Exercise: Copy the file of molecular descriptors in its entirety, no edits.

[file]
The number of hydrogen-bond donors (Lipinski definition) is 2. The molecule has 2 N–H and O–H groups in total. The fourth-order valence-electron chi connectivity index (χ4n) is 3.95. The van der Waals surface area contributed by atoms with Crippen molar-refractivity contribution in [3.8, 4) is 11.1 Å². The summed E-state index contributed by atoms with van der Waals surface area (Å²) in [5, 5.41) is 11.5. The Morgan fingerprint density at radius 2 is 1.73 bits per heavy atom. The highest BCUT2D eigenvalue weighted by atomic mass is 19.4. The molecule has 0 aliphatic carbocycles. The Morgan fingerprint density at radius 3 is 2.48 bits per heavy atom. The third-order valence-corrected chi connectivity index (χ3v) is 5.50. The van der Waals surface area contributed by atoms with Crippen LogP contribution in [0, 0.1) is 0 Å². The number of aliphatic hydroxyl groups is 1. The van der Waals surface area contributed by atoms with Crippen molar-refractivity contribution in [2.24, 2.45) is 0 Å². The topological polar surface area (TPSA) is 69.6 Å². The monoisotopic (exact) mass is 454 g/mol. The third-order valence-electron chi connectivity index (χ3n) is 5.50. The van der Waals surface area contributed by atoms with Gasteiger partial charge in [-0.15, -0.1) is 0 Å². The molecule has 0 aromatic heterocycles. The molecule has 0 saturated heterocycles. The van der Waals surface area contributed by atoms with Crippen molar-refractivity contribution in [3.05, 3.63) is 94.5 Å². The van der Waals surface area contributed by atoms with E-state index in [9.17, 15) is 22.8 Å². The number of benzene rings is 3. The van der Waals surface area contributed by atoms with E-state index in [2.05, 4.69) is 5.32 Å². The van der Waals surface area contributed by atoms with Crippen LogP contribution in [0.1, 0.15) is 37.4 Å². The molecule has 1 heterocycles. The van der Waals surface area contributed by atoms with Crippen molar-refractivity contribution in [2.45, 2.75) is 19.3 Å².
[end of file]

The number of hydrogen-bond donors (Lipinski definition) is 2. The molecule has 2 N–H and O–H groups in total. The fourth-order valence-electron chi connectivity index (χ4n) is 3.95. The van der Waals surface area contributed by atoms with Crippen molar-refractivity contribution in [3.8, 4) is 11.1 Å². The summed E-state index contributed by atoms with van der Waals surface area (Å²) in [5, 5.41) is 11.5. The Morgan fingerprint density at radius 2 is 1.73 bits per heavy atom. The highest BCUT2D eigenvalue weighted by atomic mass is 19.4. The molecule has 0 aliphatic carbocycles. The Morgan fingerprint density at radius 3 is 2.48 bits per heavy atom. The third-order valence-corrected chi connectivity index (χ3v) is 5.50. The van der Waals surface area contributed by atoms with Crippen LogP contribution in [0, 0.1) is 0 Å². The number of aliphatic hydroxyl groups is 1. The van der Waals surface area contributed by atoms with Crippen molar-refractivity contribution in [2.24, 2.45) is 0 Å². The topological polar surface area (TPSA) is 69.6 Å². The monoisotopic (exact) mass is 454 g/mol. The third-order valence-electron chi connectivity index (χ3n) is 5.50. The van der Waals surface area contributed by atoms with Gasteiger partial charge in [-0.15, -0.1) is 0 Å². The molecule has 0 aromatic heterocycles. The molecule has 0 saturated heterocycles. The van der Waals surface area contributed by atoms with Crippen molar-refractivity contribution in [3.05, 3.63) is 94.5 Å². The van der Waals surface area contributed by atoms with E-state index in [9.17, 15) is 22.8 Å². The number of benzene rings is 3. The van der Waals surface area contributed by atoms with E-state index in [2.05, 4.69) is 5.32 Å². The van der Waals surface area contributed by atoms with Crippen LogP contribution in [0.1, 0.15) is 37.4 Å². The molecule has 1 heterocycles. The van der Waals surface area contributed by atoms with Crippen molar-refractivity contribution in [2.45, 2.75) is 19.3 Å².